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Modeling
About Archicad's design tools, element connections, modeling concepts, etc.

Connecting walls / window opening

13senpai
Contributor

Hi, can someone help me with this please?

 

I made an example to "illustrate" the problem. If you look at the screenshot, there's wall 1 and wall 2. Wall 2 is hosting a window - an opening for the window is cut automatically. 

Now, if I move the window into wall 1, the window does not cut wall 1. 

Untitled-1-02.jpg

 

In Revit, if 2 different walls are connected, joined or embedded into each other, the window recognizes them as 1 and automatically cuts it. Here's a screenshot of the same situation I made in Revit. What is the best solution to achieve this in Archicad? 

tt.jpg

16 REPLIES 16

Try using SEO,
select the wall 1 then right click and choose connect - solid element operations then set the selected wall to be target & the window to be operator then subtract the window from the wall, I didn't face this before but I hope that works.

AC 27 INT 5003/WIN 11
AMD Ryzen 7 5800H with Radeon Graphics 3.20 GHz 16.0 GB

Can't even do that. Tried it. A window can't be set as an operator. 

There's a workaround to select the window and from connect again choose create opening from selection that will create an opening just stretch the opening to the full width of the window then press the plus button to add the second wall to the cut elements.

AC 27 INT 5003/WIN 11
AMD Ryzen 7 5800H with Radeon Graphics 3.20 GHz 16.0 GB
Marc H
Advisor

May I suggest looking at the problem differently?  I would think through how you expect the design be built, and use AC to support that to the extent possible.  With that, my view of your AC screenshot suggests there will be, for some reason, a structural wall break in the middle of a window frame.  (Otherwise, why not have a single continuous wall across the whole building length?) I expect the break is not your intent, but just how you modeled to this point.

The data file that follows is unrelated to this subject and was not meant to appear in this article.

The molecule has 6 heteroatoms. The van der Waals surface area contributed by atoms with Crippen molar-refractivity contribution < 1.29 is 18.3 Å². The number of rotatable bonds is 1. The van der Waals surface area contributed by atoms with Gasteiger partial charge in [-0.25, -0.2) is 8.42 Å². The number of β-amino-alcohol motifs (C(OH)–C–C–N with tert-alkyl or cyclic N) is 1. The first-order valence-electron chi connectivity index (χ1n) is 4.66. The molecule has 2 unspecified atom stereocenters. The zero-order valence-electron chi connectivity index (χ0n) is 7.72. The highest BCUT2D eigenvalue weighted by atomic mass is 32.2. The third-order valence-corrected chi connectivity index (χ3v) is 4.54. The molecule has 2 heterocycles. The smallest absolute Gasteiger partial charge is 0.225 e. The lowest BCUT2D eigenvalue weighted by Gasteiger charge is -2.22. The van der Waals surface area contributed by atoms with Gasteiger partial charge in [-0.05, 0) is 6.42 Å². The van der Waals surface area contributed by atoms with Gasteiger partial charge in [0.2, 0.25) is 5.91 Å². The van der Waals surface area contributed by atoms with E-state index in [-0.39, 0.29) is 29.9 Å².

I suggest thinking of how you want this built.  For example, if the break in the walls represents the start of a building addition (common scenario), then we would expect the contractor to cut back the existing wall far enough to put in a whole new window frame.  In AC, then, you would split your existing wall at that cut back point, then change the inclusive portion to Demo status. Then, you would put in a new wall in its place in which the new window frame wholly sits.
Alternately, if this model situation is purely to model the subtle design change in the wall trim at sill (as seen in your Revit screenshot), then again, I would think instead how you see this carried out in the field.  Perhaps a new ledge component run from the building corner into the new window reveal replacing or extending the trim.

Either of these changes would also cascade appropriately to your material quantity take-offs.

“The best thing about the future is that it comes one day at a time.” - Abraham Lincoln

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mthd
Ace

Have you tried having the one same wall going all the way through at first, then place your window and then split your wall and change that part of the wall that you want to be different ?

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That might work well for a wall that will have a continuous core structure, with perhaps minor differences in finish (e.g, exterior plaster color change or transition to say, thin-set tile, or an interior finish transition, etc).  One just has to take care to resolve any constructibility issues with major finish material transitions (e.g., exterior plaster to ledgerstone, etc.) at the break point with their variable assemblies, thicknesses, behaviors, and potential impact on the window.

“The best thing about the future is that it comes one day at a time.” - Abraham Lincoln

AC27 USA on 16” 2019 MBP (2.4GHz i9 8-Core, 32GB DDR4, AMD Radeon Pro 5500M 8G GDDR5, 500GB SSD, T3s, Trackpad use) running Sonoma OS + extended w/ (2) 32" ASUS ProArt PAU32C (4K) Monitors

I tried this way but found that it's duplicating the window creating one window for each wall.

AC 27 INT 5003/WIN 11
AMD Ryzen 7 5800H with Radeon Graphics 3.20 GHz 16.0 GB

Good catch, Mahmoud. One would have to tag the window for exclusion from scheduling.  I notice it also offsets the duplicate window if any difference in skin thickness.  

“The best thing about the future is that it comes one day at a time.” - Abraham Lincoln

AC27 USA on 16” 2019 MBP (2.4GHz i9 8-Core, 32GB DDR4, AMD Radeon Pro 5500M 8G GDDR5, 500GB SSD, T3s, Trackpad use) running Sonoma OS + extended w/ (2) 32" ASUS ProArt PAU32C (4K) Monitors
Barry Kelly
Moderator

A door or window can only belong to one wall.

If you were to drag that window completely from one wall to the other (and the reference lines line up) the window will automatically cut the second wall and no longer the first.

But if it spans across two walls, it will only cut one.

The same happens when you move the window vertically as well.

 

When spanning 2 walls you must add another opening in the second wall.

Easiest way was to right click and create an opening as Mahmoud explained earlier.

 

Barry.

One of the forum moderators.
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